o   This initiative will prohibit any state reimbursement to a campaign account or legal defense account for attorneys fees and litigation expenses to a public official after an acquittal or dismissal.


  • Retroactively Strip Pension Benefits from any State or Local Official Convicted of a Felony involving Breach of Public Trust (Senator Breslin):

o   The current law only regulates officials that joined the pension system after 2011 when the last ethics package passed. This legislation will affect all members of the pension system.

o   This resolution has been introduced as a constitutional amendment since it affects an official’s pension.


  • Strengthen Regulations regarding use of Campaign Funds (Senator Krueger):

o   This bill addresses a number of concerns with how campaign funds are raised and expended. Currently, New York’s election law, allowing candidates to spend campaign funds for “any lawful purpose,” is among the most lax in the nation.


  • Bar the Use of Campaign Money for Criminal Defense (Senator Hoylman):

o   This bill will outlaw campaign funds from being used for attorneys fees or any costs for defending against criminal or civil prosecution for alleged violations of any state or federal law.


  • Lower Contribution Limits (Democratic Conference Deputy Leader, Senator Gianaris):

o   Current state campaign regulations allow donors to provide far greater amounts of contributions than are allowed in other states, or for federal candidates.

o   These high limits threaten the integrity of elections in New York State by allowing small numbers of wealthy contributors to disproportionately affect their outcomes. This initiative will drastically reduce the limits on contributions to safeguard the integrity of New York’s elections.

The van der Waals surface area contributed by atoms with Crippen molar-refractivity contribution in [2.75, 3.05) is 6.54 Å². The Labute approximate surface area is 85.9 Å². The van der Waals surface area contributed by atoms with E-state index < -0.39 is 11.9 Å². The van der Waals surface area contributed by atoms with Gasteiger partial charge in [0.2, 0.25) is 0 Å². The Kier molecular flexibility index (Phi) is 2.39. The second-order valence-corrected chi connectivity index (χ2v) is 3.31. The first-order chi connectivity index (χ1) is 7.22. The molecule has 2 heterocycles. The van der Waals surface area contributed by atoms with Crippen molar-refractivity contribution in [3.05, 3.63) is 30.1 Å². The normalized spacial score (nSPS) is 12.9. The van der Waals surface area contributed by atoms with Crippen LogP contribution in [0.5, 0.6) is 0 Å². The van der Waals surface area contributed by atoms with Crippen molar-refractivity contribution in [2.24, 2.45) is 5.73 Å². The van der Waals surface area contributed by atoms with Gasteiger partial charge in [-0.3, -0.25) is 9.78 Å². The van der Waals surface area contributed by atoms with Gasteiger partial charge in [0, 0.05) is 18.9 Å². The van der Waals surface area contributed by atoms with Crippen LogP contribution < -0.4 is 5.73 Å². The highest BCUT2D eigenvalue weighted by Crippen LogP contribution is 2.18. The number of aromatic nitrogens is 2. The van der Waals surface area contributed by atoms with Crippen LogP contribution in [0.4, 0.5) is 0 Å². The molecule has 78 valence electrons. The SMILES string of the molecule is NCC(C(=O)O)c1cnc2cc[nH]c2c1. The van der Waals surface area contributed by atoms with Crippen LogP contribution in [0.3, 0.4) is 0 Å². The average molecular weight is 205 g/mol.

• Cap Contributions to ‘Soft Money’ Accounts (Senator Krueger):

o   Currently, donors are able to provide unlimited contributions to soft money accounts. This legislation would reform the campaign finance system by capping donations to soft money accounts at $25,000.


  • Require the Disclosure of Bundles (Senator Rivera):

o   Under the current law, state campaigns are not required to disclose to the State Board of Election when “bundling” contributions are received. This bill would enhance state campaign finance disclosure reporting requirements by making it necessary for said reports to contain information about those who bundle contributions.


  • End Undisclosed Self-Dealing (Senator Hoylman):

o   This legislation will create a Class-C and Class-D felony for public servants who knowingly steer public contracts or grants to certain institutions or organizations in order to benefit themselves, their families or a person with whom a public servant has a business or other financial relationship with.

o   Self-dealing in the first degree triggers when public contracts have a value in excess of ten thousand dollars.

o   Self-dealing in the second degree triggers when public contracts have a value in excess of three thousand dollars.


  • Establish a Public Financing System for State Campaigns and Require Greater
    Disclosure of Campaign Donations (Senate Minority Leader, Senator Stewart-Cousins):

o   Under this legislation, eligible contributions to candidates for statewide office up to $250 would be matched at the rate of $6 for every $1.

o   Participating candidates could only receive donations of $2,000

o   Candidates who are unopposed in a general or special election may not receive public funds

o   All unspent public funds must be returned 30 days after the election.